4 Tips for Quick & Easy Crate Training
It’s a common misconception that crate training is cruel. Dogs are den animals, which means they feel most secure in a small, enclosed den-like area – like a crate.
Crate training can be a useful tool for your dog, just be sure you do it properly.
Why is crate training important?
Before we dive into the tips, you first need to understand why crate training is so important for your dog’s development, comfort and safety.
Dogs will not want to soil their sleeping space, so it’s highly unlikely that your pooch will have an accident in their crate. Which means, when you let your dog out of the crate to go outside, he or she will relieve themselves there instead of in your home.
Crate training is an excellent way to teach your dog boundaries in your home. This is also a good way to help your dog learn what he or she can and cannot do.
Transporting or traveling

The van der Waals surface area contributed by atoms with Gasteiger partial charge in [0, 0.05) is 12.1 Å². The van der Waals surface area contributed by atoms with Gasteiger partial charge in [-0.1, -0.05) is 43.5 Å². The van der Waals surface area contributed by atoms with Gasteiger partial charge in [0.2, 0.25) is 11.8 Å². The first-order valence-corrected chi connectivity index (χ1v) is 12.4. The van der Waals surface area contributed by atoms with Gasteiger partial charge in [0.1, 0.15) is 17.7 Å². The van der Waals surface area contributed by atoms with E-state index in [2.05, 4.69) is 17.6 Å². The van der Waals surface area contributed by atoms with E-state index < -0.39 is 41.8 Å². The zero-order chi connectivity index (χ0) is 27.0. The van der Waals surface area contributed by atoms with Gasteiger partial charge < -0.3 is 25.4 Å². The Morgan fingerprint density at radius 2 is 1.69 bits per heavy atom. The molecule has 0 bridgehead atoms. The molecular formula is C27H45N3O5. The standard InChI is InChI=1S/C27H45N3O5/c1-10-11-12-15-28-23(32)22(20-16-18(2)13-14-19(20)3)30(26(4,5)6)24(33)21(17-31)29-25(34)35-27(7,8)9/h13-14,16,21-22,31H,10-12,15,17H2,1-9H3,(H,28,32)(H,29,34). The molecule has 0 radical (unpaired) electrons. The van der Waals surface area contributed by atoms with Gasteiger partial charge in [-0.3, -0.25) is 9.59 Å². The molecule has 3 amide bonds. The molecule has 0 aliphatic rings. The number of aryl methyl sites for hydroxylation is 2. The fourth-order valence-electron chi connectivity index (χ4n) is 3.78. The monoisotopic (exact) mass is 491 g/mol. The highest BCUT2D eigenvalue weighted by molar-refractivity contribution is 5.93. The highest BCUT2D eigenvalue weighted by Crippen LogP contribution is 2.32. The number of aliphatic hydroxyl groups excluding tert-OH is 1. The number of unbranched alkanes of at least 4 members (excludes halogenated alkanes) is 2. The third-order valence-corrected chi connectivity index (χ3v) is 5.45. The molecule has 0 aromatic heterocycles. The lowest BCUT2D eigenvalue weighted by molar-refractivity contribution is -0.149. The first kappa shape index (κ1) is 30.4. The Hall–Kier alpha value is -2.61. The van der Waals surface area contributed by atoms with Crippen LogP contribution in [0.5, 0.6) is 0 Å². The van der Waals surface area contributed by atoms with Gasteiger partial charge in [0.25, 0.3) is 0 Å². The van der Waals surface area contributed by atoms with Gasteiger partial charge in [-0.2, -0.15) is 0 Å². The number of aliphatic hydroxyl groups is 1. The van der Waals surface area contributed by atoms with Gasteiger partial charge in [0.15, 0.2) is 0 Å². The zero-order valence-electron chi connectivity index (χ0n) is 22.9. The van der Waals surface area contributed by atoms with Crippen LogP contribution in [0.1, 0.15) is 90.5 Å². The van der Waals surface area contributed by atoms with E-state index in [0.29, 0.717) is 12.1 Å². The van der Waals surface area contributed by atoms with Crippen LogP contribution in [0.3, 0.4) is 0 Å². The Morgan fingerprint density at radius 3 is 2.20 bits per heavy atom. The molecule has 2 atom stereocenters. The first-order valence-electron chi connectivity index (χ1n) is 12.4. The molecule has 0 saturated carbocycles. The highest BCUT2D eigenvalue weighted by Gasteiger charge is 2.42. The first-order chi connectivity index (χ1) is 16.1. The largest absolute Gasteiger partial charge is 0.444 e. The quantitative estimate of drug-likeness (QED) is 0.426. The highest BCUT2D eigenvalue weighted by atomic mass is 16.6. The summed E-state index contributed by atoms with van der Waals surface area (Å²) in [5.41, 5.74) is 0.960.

Familiarizing your dog with a crate allows them to be comfortable while traveling as well.
Crates are a great way to transport your dog, and by making them feel at home in their crate as soon as possible, you’ll make it easier on yourself later down the road.
Now that you know why crates are important, here are our top 4 tips to help you crate train your dog the right way!
1. Familiarize your dog with the crate
Dogs are naturally curious animals, but anything new often prompts suspicion.
Make sure the crate is part of your home’s furniture by setting it out in the family room or common area. That way, your dog will be able to explore it themselves and become comfortable with it.
2. Make it your dog’s new “Happy Place”
By ensuring the crate is comfortable and welcoming, your dog will be more likely to enjoy it.
Try placing a soft blanket or a dog bed inside the crate. Placing some of your dog’s favorite toys in the crate will also encourage a positive, happy experience.
3. Extend your dog’s crate time
After you’ve been crate training for some time, try increasing the length of time your dog stays in the crate, and try adding in treats or toys as an incentive.
When your dog isn’t in the crate, try leaving the door open. You’ll be surprised at how often they walk into the crate on their own to rest.
4. Give them treats!
Try giving your dog a treat they love, but only gets when they are inside the crate. That way, they can begin to associate the crate with that yummy special treat.
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